RESULTS: Medical oncologists expressed complex views regarding the role of radiation oncologists in end-of-life care. Identified themes included the limited role of radiation oncologists, territorial concerns, capability, and desire of radiation oncologists in this realm, and the need for communication between providers. Radiation oncologists were compared with surgeons, whose interaction with patients ceased after their service had been performed. In this regard, control of palliative care referral or end-of-life care discussions was thought to be in the territory of medical oncologists who had longitudinal relationships with patients from diagnosis. Medical oncologists were concerned about the capability of radiation oncologists to accurately prognosticate, and stated radiation oncologists lacked knowledge of subsequent lines of systemic therapy available to patients. Radiation oncologists' fear of upsetting medical oncologists was thought to be justified if they engaged in end-of-life care planning without direct permission from the referring medical oncologist.
CONCLUSIONS: Participation of radiation oncologists in end-of-life care planning was viewed with skepticism by medical oncologists. Radiation oncologists should focus on increasing open communication and teamwork with medical oncologists and demonstrate their ability to prognosticate and counsel patients regarding end-of-life care decisions.
INTRODUCTION: In 2013 the Centers for Medicare and Medicaid Services (CMS) issued a mandate requiring that all patients undergoing destination therapy ventricular assist device (DT VAD) implantation have access to a palliative care team prior to surgery. Subsequently, many VAD programs implemented a mandatory pre-implantation palliative care consultation for patients considering DT VAD. However, little is known about the quality of these consults.
METHODS: All patients undergoing DT VAD at Northwestern Memorial Hospital from October 30, 2013 (the CMS decision date) through March 1, 2018 were included. Palliative care consultation notes were qualitatively analyzed for elements of "palliative care assessment" and preparedness planning.
RESULTS: Sixty-eight pre-implantation palliative care consultations were analyzed. Fifty-six percent of the consults occurred in the intensive care unit, and the median time from consult to VAD implant was 6 days. General palliative care elements were infrequently discussed. Further, the elements of preparedness planning - device failure, post VAD health-related quality of life, device complications, and progressive comorbidities - were discussed in only 10%, 54%, 49%, and 12% of consultations, respectively.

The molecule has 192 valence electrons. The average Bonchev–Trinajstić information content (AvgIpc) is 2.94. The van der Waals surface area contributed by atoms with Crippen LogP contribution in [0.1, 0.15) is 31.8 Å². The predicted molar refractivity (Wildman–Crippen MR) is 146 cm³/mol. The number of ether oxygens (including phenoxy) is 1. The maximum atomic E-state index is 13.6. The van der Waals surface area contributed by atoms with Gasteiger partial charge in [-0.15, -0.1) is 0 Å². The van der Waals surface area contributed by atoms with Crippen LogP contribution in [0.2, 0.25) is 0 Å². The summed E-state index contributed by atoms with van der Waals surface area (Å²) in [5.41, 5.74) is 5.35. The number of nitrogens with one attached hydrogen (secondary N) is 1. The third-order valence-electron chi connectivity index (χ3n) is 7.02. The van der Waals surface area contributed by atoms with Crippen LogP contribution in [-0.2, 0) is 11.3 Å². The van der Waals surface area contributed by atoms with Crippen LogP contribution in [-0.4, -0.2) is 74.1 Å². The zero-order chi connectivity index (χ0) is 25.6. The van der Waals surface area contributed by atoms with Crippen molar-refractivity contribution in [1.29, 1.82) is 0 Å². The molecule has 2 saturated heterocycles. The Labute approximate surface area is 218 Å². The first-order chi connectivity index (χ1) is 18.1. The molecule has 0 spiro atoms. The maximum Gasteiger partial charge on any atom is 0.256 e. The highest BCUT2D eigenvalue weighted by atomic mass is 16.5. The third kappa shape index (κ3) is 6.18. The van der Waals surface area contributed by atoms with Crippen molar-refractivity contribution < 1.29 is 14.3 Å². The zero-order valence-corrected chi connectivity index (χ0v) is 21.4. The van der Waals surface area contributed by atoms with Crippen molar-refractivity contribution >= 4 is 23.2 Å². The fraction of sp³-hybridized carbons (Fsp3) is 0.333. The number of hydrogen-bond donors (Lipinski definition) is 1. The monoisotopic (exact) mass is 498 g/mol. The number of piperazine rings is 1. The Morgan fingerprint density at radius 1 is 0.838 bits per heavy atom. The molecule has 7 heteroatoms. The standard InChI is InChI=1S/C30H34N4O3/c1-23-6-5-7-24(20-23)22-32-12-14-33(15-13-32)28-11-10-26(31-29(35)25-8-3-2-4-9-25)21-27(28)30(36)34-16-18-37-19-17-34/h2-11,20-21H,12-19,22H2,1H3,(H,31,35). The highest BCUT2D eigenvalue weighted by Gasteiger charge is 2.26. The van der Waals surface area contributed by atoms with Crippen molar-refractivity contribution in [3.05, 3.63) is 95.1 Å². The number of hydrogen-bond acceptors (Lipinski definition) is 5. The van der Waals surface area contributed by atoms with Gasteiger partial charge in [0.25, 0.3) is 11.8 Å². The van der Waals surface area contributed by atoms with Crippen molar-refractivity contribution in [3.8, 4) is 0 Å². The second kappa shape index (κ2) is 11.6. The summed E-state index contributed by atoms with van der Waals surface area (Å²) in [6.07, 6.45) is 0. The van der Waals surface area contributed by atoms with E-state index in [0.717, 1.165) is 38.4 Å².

CONCLUSIONS: One-time pre-implantation palliative care consultations at our institution do not lead to completion of preparedness planning or even general palliative care assessment. Further work is needed to determine the most effective way to integrate palliative care into pre-implantation care.
AIMS: Our primary aims were to assess growth in the local hospital based workforce, changes in the composition of the workforce and use of an interdisciplinary team, and sources of support for palliative medicine teams in hospitals participating in a regional palliative training program in Chicago.
METHODS: PC program directors and administrators at 16 sites were sent an electronic survey on institutional and PC program characteristics such as: hospital type, number of beds, PC staffing composition, PC programs offered, start-up years, PC service utilization and sources of financial support for fiscal years 2012 and 2014.
RESULTS: The median number of consultations reported for existing programs in 2012 was 345 (IQR 109 - 2168) compared with 840 (IQR 320 - 4268) in 2014. At the same time there were small increases in the overall team size from a median of 3.2 full time equivalent positions (FTE) in 2012 to 3.3 FTE in 2013, with a median increase of 0.4 (IQR 0-1.0). Discharge to hospice was more common than deaths in the acute care setting in hospitals with palliative medicine teams that included both social workers and advanced practice nurses ( p < .0001).
CONCLUSIONS: Given the shortage of palliative medicine specialist providers more emphasis should be placed on training other clinicians to provide primary level palliative care while addressing the need to hire sufficient workforce to care for seriously ill patients.
The NCCN Guidelines for Palliative Care provide interdisciplinary recommendations on palliative care for patients with cancer. These NCCN Guidelines Insights summarize and provide context for the updated guidelines recommendations regarding hospice and end-of-life (EOL) care. Updates for 2017 include revisions to and restructuring of the algorithms that address important EOL concerns. These recommendations were revised to provide clearer guidance for oncologists as they care for patients with cancer who are approaching the transition to EOL care. Recommendations for interventions and reassessment based on estimated life expectancy were streamlined and reprioritized to promote hospice referrals and improved EOL care.